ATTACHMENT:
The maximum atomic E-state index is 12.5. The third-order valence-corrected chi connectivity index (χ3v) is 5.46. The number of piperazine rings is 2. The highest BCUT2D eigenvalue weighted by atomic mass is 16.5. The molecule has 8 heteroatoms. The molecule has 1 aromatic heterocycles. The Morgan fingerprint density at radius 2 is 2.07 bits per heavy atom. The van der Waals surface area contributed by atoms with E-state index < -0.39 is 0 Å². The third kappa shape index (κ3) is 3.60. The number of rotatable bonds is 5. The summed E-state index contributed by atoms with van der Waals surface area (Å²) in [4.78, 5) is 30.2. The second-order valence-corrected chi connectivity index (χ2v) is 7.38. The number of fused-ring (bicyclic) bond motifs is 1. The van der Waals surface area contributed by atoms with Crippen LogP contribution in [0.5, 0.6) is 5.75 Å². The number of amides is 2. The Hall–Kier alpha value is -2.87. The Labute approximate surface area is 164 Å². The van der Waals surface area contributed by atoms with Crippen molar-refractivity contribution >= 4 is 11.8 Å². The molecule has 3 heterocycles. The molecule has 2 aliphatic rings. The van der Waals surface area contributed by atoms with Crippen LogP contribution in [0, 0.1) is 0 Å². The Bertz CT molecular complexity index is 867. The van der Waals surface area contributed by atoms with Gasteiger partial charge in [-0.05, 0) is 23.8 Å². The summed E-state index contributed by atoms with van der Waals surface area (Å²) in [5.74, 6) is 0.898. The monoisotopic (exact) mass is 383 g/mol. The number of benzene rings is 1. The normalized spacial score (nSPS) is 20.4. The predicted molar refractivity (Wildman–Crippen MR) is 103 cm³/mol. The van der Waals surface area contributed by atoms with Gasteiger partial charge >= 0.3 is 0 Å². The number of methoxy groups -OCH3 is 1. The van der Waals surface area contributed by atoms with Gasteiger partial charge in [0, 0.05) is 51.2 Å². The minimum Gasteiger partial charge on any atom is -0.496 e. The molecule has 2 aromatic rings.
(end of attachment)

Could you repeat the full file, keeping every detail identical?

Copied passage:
The maximum atomic E-state index is 12.5. The third-order valence-corrected chi connectivity index (χ3v) is 5.46. The number of piperazine rings is 2. The highest BCUT2D eigenvalue weighted by atomic mass is 16.5. The molecule has 8 heteroatoms. The molecule has 1 aromatic heterocycles. The Morgan fingerprint density at radius 2 is 2.07 bits per heavy atom. The van der Waals surface area contributed by atoms with E-state index < -0.39 is 0 Å². The third kappa shape index (κ3) is 3.60. The number of rotatable bonds is 5. The summed E-state index contributed by atoms with van der Waals surface area (Å²) in [4.78, 5) is 30.2. The second-order valence-corrected chi connectivity index (χ2v) is 7.38. The number of fused-ring (bicyclic) bond motifs is 1. The van der Waals surface area contributed by atoms with Crippen LogP contribution in [0.5, 0.6) is 5.75 Å². The number of amides is 2. The Hall–Kier alpha value is -2.87. The Labute approximate surface area is 164 Å². The van der Waals surface area contributed by atoms with Crippen molar-refractivity contribution >= 4 is 11.8 Å². The molecule has 3 heterocycles. The molecule has 2 aliphatic rings. The van der Waals surface area contributed by atoms with Crippen LogP contribution in [0, 0.1) is 0 Å². The Bertz CT molecular complexity index is 867. The van der Waals surface area contributed by atoms with Gasteiger partial charge in [-0.05, 0) is 23.8 Å². The summed E-state index contributed by atoms with van der Waals surface area (Å²) in [5.74, 6) is 0.898. The monoisotopic (exact) mass is 383 g/mol. The number of benzene rings is 1. The normalized spacial score (nSPS) is 20.4. The predicted molar refractivity (Wildman–Crippen MR) is 103 cm³/mol. The van der Waals surface area contributed by atoms with Gasteiger partial charge >= 0.3 is 0 Å². The number of methoxy groups -OCH3 is 1. The van der Waals surface area contributed by atoms with Gasteiger partial charge in [0, 0.05) is 51.2 Å². The minimum Gasteiger partial charge on any atom is -0.496 e. The molecule has 2 aromatic rings.